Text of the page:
It was a fateful day, forever etched into the memories of those who live on the American Gulf Coast, and beyond: August 29, 2005. This was the day Hurricane Katrina flooded 80 percent of the City of New Orleans, killing 1,577 people. Ground zero for Katrina, so to speak, was the historic Lower 9th Ward, where more than 4,000 homes were destroyed by a combination of surge-water (caused by the breach of the Industrial Canal levee) and the effects of the storm itself.
Two years later, you would expect that much of the area wiped out by the storm would be re-built and re-inhabited. But such was not the case when Brad Pitt–yes, the world-famous actor, of both cinematic and Brangelina fame–toured the City of Dreams. He found the Lower 9th Ward, a once-vibrant neighborhood, was still silent, desolate and destroyed.
Frustrated by what he saw as both a failure of government and a general lack of progress, Pitt met with local community groups and families to see what he could do–and shortly thereafter, established the Make It Right Foundation, a non-profit organization charged with a mission to build 150 green, affordable, high-quality homes in the neighborhood closest to the levee breach–a.k.a., the Lower 9th Ward.
The organization was first envisioned in December of 2006 and officially launched a year later, bringing national attention (and $12 in donations) to the need for re-building in New Orleans. Make It Right broke ground on its first project in March of 2008 and since that time, has completed over 70 new homes designed by 21 local, national and international architects, who donated their designs for single family homes and duplexes. (Make It Right’s architects were selected largely by Graftlab, an architecture firm and founding partner in the organization.)
Talk about a comeback: because all of the homes built by Make It Right to date have been certified as LEED Platinum for their energy efficiency and sustainability, the section of New Orleans’ Lower 9th Ward rebuilt by this organization is now “the largest, greenest neighborhood of single family homes in America,” according to the U.S. Green Building Council.
Those who benefit from the program are, of course, the area’s former residents. In order to qualify, applicants must have owned a home in the Lower 9th Ward prior to Hurricane Katrina. They are expected to contribute as much of their own financial resources as possible towards their new, green homes, with state programs like Road Home helping to close the gap to securing a loan for those in need. (Make It Right has full-time social workers and financial counselors on staff to support families through the process of qualifying for loans.) But if a former homeowner simply can’t swing the down-payment, Make It Right can subsidize housing as well.
Make It Right homeowner Ethel Fletcher of 1637 Tennessee Street was impressed by the organization’s professionalism. A Lower 9th Ward homeowner since 1957–when she moved to the area with her husband–Ms. Fletcher said, “Make It Right seemed legitimate compared to other programs. A lot of people would get your money and rip you off. With Make It Right, you feel like you’re dealing with friendly family people and that’s important when you’re spending a lot of money.”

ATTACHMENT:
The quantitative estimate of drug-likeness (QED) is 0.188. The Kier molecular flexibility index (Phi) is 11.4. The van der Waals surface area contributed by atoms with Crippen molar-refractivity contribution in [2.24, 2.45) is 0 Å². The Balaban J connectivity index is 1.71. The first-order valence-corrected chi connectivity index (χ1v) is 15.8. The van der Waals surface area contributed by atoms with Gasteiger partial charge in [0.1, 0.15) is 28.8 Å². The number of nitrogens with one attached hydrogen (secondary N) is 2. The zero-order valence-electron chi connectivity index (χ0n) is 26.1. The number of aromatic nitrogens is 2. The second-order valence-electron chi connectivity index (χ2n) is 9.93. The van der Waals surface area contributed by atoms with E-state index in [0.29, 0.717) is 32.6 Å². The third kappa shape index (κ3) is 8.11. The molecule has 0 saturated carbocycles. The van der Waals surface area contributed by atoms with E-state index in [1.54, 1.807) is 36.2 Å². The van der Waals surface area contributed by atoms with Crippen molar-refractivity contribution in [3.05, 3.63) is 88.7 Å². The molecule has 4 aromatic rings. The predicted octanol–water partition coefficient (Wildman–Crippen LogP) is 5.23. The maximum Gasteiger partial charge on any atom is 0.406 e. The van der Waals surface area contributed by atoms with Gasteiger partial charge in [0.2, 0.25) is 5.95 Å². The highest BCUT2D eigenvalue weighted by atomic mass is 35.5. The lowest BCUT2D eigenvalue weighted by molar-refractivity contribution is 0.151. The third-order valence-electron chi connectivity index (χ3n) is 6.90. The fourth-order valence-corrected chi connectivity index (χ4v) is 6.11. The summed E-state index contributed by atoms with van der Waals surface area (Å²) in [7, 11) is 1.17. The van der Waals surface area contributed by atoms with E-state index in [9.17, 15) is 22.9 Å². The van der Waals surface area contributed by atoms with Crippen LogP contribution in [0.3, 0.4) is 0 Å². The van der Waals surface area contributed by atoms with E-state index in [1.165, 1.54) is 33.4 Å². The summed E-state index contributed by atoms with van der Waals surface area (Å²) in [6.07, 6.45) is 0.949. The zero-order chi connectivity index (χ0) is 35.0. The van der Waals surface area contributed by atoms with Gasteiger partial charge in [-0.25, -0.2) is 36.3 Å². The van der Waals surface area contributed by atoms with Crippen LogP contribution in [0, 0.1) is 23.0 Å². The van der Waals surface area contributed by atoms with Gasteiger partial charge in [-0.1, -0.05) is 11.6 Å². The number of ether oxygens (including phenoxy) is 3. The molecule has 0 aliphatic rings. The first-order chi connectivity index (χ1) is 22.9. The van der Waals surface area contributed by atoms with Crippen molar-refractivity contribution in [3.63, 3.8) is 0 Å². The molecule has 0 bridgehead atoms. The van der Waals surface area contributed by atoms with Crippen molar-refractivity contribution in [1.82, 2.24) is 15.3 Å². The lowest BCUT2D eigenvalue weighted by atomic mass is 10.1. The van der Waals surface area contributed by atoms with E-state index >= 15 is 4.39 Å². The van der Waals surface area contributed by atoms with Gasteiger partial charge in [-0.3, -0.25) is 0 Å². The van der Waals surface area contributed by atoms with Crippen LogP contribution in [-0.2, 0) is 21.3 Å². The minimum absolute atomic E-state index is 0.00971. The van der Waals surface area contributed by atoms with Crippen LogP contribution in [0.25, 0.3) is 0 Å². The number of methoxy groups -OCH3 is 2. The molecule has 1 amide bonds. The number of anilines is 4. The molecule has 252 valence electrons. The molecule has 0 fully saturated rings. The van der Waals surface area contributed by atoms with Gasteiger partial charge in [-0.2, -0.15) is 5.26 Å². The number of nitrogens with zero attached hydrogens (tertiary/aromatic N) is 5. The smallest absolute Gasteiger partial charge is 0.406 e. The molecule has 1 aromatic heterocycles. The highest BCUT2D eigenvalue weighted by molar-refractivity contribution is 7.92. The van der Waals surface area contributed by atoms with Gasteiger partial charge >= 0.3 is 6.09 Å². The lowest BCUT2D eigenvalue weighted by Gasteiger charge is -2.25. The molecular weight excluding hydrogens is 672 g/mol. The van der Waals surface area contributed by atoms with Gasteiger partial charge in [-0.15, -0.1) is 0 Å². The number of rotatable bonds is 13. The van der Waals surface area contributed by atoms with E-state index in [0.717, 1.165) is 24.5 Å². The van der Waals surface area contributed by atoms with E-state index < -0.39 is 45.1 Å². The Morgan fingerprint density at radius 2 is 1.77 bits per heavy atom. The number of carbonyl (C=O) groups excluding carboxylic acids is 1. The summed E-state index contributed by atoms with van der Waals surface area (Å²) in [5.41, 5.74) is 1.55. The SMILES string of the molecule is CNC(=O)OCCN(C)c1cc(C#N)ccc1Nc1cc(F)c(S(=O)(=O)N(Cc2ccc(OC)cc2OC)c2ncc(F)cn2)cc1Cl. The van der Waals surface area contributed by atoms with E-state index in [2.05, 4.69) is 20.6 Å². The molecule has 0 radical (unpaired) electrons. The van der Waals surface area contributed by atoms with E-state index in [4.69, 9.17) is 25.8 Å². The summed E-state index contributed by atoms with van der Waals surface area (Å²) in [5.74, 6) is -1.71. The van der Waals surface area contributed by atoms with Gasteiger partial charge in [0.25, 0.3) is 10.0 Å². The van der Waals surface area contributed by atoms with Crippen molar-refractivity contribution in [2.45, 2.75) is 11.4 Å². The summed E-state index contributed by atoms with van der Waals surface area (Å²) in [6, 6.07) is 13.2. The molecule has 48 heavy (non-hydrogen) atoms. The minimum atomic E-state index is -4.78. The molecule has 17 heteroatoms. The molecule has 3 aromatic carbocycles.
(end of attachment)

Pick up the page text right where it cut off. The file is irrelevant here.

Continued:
Ms. Fletcher selected a three bedroom home designed by Billes Architecture. She says it was her number one choice because it was the best design. “It was up high so I could drive my car underneath it, and it has a front and back porch,” she said. “I’ve always wanted a back porch.” Ms. Fletcher is set to return to her old neighborhood in April of this year.
Green features of Make It Right homes include a 2.7 to 3.0 kilowatt-capacity solar photovoltaic systems; low-VOC paints, carpets, adhesives and finishes; and recycled materials wherever possible. They feature metal roofs to reduce heat gain and capture rainwater; native plants, rain gardens and green roofs; low flow plumbing and dual-flush toilets; cabinets made from wood that is certified by the Forest Stewardship Council; tankless water heaters; Energy Star Rated appliances and light fixtures; spray foam insulation; and low-e windows and doors.
These homes also take the potential for another Katrina seriously. Each is built 5 or 8 feet off the ground to ensure it stays beyond sustained flood levels, and features a roof hatch, which gives residents a safe way to a secure area on the roof. Other “hurricane-proof” elements include Hurricane Fabric (made of Kevlar) fitted to all windows; advanced framing techniques and specially-engineered wall sections, allowing homes to withstand winds of at least 130mph; an innovative drainage system that keeps water out of the wall system; fiber cement board siding designed to last 50 years against cracking, rotting, hail damage, termites and many other possible problems; Bluwood, an eco-friendly treated lumber product that resists moisture, mold, fungus, wood rot, and termites; and mold-resistent drywall.
What’s Make It Right going to do, once it achieves its mission of building 150 green homes in the Lower 9th Ward? Taylor Royle, Director of Communications for the organization told us, “Make It Right is frequently asked to serve as sustainability consultants on affordable housing for communities around the country. We are interested in helping in other communities, but our main focus for now is on completing our work in New Orleans.”
Information on Make It Right’s homes-in-progress is available online.